15. A system for integrating rework operations into an advanced planning process comprising:
a server executing:
an advanced planning system;
an enterprise resource planning system; and
a rework system;
a technical data repository in communication with said server; and
rework parametric information comprising:
yields;
cycle times; and
rework materials;
wherein said rework system implements:
providing at least one rework Bill of Materials flow for use in conjunction with other Bills of Materials flow in a production planning process, the at least one rework Bill of Materials flow using inventory balance equations that describe a flow of rework Bill of Materials between inventory holding points;
forecasting rework parametric information associated with said at least one rework Bill of Materials flow;
applying the rework parametric information to the at least one rework Bill of Materials flow resulting in a manufacturing plan for rework operations; and
generating an integrated manufacturing plan that includes the manufacturing plan for rework operations and the other Bills of Material flow.
16. The system of claim 15, wherein the parametric information further includes capacity constraints, said rework system further implementing:
balancing capacity constraints for said at least one rework Bill of Materials flow with capacity constraints for said other Bills of Materials flow.
17. The system of claim 16, further comprising a rework process, said rework process implementing:
executing said integrated manufacturing plan wherein said rework parametric information for materials not consumed during execution but determined to be reworkable are fed back into a second rework Bill of Materials flow operable for being consumed in a new integrated manufacturing plan.
18. The system of claim 15, wherein said integrated manufacturing plan is executed via a linear programming application.
Description
BACKGROUND

The present invention relates generally to manufacturing rework processes, and more particularly, the present invention relates to a method, system, and storage medium for integrating rework operations into an advanced planning process.

In a manufacturing environment, the process of rework refers to the handling of products and assemblies that are found to be defective, either because the manufacturing process is flawed or because one or more components of the product of manufacture is flawed. The flaws are often detected during a testing procedure that occurs at a specified point in the manufacturing process such as the completion of a subassembly fabrication.

Despite these defects, many products can be reworked by replacing defective components in the products or assemblies or by repeating a particular operation in the manufacturing system. Assemblies that cannot be reworked may be a source of “salvageable” component parts whereby the assembly is broken down and the working components are kept. Salvageable components are then fed back into the manufacturing process. The processes involved in conducting rework and salvage in a manufacturing system translate into circular material flows of component parts. Advanced planning systems have attempted to manage this circular material flow, but with little success.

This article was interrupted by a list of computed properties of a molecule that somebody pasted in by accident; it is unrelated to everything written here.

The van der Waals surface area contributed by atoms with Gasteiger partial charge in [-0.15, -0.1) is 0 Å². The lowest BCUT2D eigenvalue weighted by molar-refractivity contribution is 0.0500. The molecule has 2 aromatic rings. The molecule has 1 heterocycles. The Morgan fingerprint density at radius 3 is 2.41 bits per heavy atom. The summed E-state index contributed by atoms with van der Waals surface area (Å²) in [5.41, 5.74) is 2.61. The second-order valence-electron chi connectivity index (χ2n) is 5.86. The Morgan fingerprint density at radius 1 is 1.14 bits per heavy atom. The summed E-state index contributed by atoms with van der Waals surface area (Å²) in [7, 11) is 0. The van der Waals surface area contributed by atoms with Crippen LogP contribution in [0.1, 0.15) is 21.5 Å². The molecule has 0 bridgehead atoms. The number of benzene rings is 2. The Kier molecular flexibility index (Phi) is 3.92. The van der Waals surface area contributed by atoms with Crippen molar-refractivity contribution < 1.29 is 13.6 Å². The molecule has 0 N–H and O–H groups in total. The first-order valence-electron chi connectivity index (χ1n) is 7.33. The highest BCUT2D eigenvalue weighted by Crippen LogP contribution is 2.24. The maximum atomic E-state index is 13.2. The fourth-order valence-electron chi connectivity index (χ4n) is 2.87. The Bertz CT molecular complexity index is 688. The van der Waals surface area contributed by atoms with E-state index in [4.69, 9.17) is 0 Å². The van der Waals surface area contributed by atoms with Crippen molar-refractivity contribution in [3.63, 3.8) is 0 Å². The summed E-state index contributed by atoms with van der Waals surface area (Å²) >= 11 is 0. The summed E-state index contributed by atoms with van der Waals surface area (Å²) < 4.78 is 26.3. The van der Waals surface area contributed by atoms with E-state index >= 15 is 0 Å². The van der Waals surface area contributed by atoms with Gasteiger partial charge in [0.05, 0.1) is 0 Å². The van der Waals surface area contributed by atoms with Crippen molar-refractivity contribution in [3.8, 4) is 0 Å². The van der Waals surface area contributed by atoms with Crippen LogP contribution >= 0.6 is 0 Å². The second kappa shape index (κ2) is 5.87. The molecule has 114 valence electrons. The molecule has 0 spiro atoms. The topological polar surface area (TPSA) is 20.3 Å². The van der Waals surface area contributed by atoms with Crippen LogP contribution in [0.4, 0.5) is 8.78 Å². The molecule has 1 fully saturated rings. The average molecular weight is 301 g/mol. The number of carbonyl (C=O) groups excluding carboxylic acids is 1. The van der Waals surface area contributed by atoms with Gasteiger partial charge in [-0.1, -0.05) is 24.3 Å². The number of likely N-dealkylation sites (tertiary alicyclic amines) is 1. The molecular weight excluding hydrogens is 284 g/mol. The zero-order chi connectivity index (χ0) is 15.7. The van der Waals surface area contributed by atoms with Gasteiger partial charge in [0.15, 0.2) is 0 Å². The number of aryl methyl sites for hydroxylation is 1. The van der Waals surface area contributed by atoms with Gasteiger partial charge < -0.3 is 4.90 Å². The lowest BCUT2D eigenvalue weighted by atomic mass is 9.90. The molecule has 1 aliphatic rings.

Advanced planning systems (APS) are used to optimize supply chain planning decisions. They leverage mathematical models (e.g., linear programs) to optimize planning decisions including the build plan for the manufactured parts (e.g., assemblies, subassemblies, components) at the manufacturing plants in a division, interplant logistics, and customer shipments. To determine the optimal plan, they trade off several criteria to determine an optimal allocation of limited work center capacity and material supply to best meet a prioritized customer demand statement.

For industries with a significant rework aspect to their manufacturing system, it would be beneficial to provide the details of the rework process to the APS so that the impact of two-way material flows in the plan can be captured. This would involve providing detailed information about the rework bill of material (BOM), capacity resources required for performing rework operations, replacement parts sorting percentages reflecting the fraction of parts requiring rework, and cycle times for completing rework operations. With this information, the rework process can be integrated with the APS mathematical model.

SUMMARY

An exemplary embodiment of the invention relates to a method, system, and storage medium for integrating rework operations into an advanced planning process. The method comprises: providing at least one rework Bill of Materials flow for use in conjunction with other Bills of Materials flow in a production planning process; forecasting rework parametric information associated with the rework Bill of Materials flow; and generating an integrated manufacturing plan utilizing the rework parametric information and the rework Bill of Materials flow. The rework parametric information includes at least one of: yields; cycle times; capacities; and rework materials. Other embodiments of the invention include a system, and a storage medium.

BRIEF DESCRIPTION OF THE DRAWINGS

Referred now to the drawings wherein like elements are numbered alike in the several FIGURES:

FIG. 1 is a block diagram of a portion of a system upon which the rework system is implemented in an exemplary embodiment;

FIG. 2 illustrates a rework data model utilized by the rework system in an exemplary embodiment;

FIG. 3 is a flowchart describing a process for implementing the rework system in an exemplary embodiment;

FIG. 4 illustrates a sample Bill of Material (BOM) flow;

FIG. 5 illustrates a rework BOM flow with capacity constraints; and

FIG. 6 illustrates a BOM flow where both assemblies and components are reworkable.

DETAILED DESCRIPTION OF THE PREFERRED EMBODIMENT